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My Interview On Physics Today

Following the appearance of Kent Staley's review of my book "Anomaly!" in the November 2017 issue...

Anomaly Reviewed On Physics Today

Another quite positive review of my book "Anomaly! Collider Physics and the Quest for New Phenomena...

Things That Can Decay To Boson Pairs

Writing a serious review of research in particle physics is a refreshing job - all the things that...

The Future Of The LHC, And The Human Factor

Today at CERN a workshop started on the physics of the High-Luminosity and High-Energy phases of...

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Tommaso DorigoRSS Feed of this column.

Tommaso Dorigo is an experimental particle physicist, who works for the INFN at the University of Padova, and collaborates with the CMS experiment at the CERN LHC. He coordinates the European network... Read More »

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Warning: this post contains no physics whatsoever, although some of you might still be interested in reading it...

Relaxing in the hideaway of Elafonisos (see picture on the left) I am led to take a detached look at my work activities, and to try and determine whether I am doing some mistake here and there.
Hiatus

Hiatus

Aug 03 2011 | 1 comment(s)

Blogging will be non-existent for three days, and please do not expect me to answer your comments in the various threads -I am going to be on a ship carrying me to Greece, and, God bless it, there is no Internet!

I am happy to read from a message by our publication board chair that CMS has reached the important goal of publishing 100 scientific papers. The majority of these are analyses of collision data (75); 24 more are from studies performed on the three billion cosmic-ray events taken during commissioning; and one is the CMS detector paper description.

I thought I'd share this news with you... I think this is a good start, but of course I expect we will soon reach 1000 papers. It should take us of the order of 10 years.

Another thought is that, CMS being a collaboration of O(3000) scientists, each of us can claim a share of 0.03 papers so far... A sobering thought!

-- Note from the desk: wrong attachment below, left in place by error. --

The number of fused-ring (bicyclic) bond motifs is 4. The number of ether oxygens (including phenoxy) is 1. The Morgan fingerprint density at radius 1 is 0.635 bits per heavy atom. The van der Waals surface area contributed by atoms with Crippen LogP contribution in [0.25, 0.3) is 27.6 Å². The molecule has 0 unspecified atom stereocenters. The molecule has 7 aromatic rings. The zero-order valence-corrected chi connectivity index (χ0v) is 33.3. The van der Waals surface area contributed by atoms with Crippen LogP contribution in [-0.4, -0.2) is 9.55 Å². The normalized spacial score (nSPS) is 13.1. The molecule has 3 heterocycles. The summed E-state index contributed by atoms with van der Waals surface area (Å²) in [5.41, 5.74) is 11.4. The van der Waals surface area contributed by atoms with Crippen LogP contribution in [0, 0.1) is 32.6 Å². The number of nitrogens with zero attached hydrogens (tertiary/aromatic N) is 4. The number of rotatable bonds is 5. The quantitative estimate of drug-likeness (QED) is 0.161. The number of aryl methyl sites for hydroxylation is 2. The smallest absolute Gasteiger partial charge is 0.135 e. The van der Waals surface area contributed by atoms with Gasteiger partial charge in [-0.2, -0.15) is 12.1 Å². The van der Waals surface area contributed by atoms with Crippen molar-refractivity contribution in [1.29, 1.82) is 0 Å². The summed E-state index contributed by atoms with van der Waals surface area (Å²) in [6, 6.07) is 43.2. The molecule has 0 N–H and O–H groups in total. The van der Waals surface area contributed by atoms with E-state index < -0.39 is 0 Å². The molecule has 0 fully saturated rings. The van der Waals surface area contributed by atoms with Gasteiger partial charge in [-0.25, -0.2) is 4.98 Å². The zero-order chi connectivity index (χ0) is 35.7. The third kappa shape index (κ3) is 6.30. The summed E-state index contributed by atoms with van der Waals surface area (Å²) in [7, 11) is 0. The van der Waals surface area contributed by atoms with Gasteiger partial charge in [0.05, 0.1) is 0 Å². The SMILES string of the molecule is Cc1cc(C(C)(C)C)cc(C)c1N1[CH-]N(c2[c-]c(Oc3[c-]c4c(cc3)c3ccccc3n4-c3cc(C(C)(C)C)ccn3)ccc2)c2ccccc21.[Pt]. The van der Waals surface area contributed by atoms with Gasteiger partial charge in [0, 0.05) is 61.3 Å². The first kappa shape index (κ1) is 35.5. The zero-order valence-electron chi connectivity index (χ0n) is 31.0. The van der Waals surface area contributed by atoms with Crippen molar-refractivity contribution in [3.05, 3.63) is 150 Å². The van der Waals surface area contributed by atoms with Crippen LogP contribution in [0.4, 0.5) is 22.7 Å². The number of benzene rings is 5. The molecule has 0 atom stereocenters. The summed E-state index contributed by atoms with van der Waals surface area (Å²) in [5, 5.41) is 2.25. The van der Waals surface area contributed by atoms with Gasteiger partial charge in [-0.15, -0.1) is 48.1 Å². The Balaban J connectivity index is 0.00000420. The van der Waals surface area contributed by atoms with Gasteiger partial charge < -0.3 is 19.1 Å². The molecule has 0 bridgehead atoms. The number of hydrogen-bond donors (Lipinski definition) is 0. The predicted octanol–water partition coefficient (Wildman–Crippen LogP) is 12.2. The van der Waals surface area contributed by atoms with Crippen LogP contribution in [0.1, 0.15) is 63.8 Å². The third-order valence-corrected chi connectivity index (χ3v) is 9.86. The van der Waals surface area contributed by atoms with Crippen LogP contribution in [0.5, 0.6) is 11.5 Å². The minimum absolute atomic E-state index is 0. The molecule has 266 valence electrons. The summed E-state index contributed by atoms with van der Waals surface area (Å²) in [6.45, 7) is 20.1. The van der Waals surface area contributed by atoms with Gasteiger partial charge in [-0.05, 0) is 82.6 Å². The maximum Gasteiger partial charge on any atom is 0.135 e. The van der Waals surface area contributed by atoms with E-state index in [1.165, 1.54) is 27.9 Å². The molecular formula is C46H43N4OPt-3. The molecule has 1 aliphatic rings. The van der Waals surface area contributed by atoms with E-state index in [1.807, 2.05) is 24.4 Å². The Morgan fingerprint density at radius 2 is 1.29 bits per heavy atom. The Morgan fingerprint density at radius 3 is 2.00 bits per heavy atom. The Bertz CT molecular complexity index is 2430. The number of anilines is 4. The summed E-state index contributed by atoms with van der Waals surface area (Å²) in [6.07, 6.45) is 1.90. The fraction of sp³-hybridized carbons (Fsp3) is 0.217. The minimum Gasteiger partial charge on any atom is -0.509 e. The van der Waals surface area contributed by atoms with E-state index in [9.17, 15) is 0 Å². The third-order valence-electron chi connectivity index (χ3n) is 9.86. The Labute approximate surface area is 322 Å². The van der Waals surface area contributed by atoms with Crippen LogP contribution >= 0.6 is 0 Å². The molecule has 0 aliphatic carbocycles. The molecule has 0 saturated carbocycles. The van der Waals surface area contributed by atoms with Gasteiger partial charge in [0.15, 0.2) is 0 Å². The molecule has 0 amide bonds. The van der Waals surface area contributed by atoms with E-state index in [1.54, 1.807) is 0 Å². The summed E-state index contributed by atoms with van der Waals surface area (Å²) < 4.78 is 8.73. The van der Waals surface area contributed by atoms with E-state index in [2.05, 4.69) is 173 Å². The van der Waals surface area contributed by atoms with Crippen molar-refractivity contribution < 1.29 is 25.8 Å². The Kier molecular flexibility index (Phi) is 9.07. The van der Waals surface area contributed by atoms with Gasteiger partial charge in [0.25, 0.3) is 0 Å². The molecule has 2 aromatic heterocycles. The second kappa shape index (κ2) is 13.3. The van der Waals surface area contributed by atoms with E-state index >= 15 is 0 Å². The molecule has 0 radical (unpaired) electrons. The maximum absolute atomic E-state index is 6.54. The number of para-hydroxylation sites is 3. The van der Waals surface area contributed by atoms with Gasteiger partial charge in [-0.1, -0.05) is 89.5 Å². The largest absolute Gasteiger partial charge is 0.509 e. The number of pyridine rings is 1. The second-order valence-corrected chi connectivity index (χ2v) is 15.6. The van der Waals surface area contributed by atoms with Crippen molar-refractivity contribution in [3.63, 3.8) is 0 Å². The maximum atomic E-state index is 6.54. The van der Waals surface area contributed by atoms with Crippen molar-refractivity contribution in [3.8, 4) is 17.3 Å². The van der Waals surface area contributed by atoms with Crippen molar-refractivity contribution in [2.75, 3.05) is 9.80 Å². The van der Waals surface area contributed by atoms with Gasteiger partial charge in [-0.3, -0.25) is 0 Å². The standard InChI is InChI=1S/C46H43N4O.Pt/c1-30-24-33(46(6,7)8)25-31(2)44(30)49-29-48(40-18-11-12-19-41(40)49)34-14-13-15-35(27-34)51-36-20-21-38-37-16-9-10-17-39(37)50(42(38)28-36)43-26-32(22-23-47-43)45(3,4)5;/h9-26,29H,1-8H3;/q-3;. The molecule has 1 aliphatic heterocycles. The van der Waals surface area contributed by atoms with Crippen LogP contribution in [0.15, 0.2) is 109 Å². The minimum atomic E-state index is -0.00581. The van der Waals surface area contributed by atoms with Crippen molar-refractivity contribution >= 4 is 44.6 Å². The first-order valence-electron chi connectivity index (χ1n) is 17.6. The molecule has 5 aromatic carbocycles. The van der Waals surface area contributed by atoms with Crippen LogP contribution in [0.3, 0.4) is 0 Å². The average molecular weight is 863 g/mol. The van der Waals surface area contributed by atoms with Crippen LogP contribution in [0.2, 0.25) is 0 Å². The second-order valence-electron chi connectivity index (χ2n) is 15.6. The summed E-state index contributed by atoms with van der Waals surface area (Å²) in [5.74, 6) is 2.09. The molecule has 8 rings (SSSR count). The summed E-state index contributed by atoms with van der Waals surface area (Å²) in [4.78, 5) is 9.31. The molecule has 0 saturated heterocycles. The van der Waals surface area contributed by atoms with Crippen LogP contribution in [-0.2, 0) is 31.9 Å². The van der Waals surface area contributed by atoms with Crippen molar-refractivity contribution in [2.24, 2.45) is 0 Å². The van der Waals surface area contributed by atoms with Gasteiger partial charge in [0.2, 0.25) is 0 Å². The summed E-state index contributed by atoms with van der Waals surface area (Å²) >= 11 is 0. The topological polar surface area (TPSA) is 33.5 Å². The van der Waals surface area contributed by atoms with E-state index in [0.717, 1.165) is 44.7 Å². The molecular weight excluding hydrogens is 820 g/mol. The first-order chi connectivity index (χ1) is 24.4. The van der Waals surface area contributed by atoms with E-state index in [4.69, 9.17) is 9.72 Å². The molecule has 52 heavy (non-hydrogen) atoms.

I like to think at this blog as a place where both full outsiders and highly knowledgeable insiders coexist and exchange information. I know I often err on the side of producing posts which are unintelligible to most outsiders, but at least you have to acknowledge that I try hard to make my pieces at least accessible in their introductory part. Anyway, this is a preamble to say that today I am happy to be able to post a quite nice analogy for outsiders, one which will hopefully explain why we high-energy experimentalists are equally thrilled at the prospects of finding a Higgs boson, or not finding one!
Do you remember the dijet mass bump found by CDF in W plus jets events ? That signal, whose significance exceeded four standard deviations, had everybody around go crazy for a while.
"A blind use of tail-area probabilities allows the statistician  to cheat, by claiming at a suitable point in a sequential  experiment that he has a train to catch. This must have been known to Khintchine when he proved in 1924 that, in sequential binomial sampling, a "sigmage" of nearly sqrt(2 log(log n)) is reached infinitely often, with probability 1. (Weaker results had been proved earlier by other mathematicians.) But note that the iterated logarithm increases with fabulous slowness, so that this particular objection to the use of tail-area probabilities is theoretical rather than practical.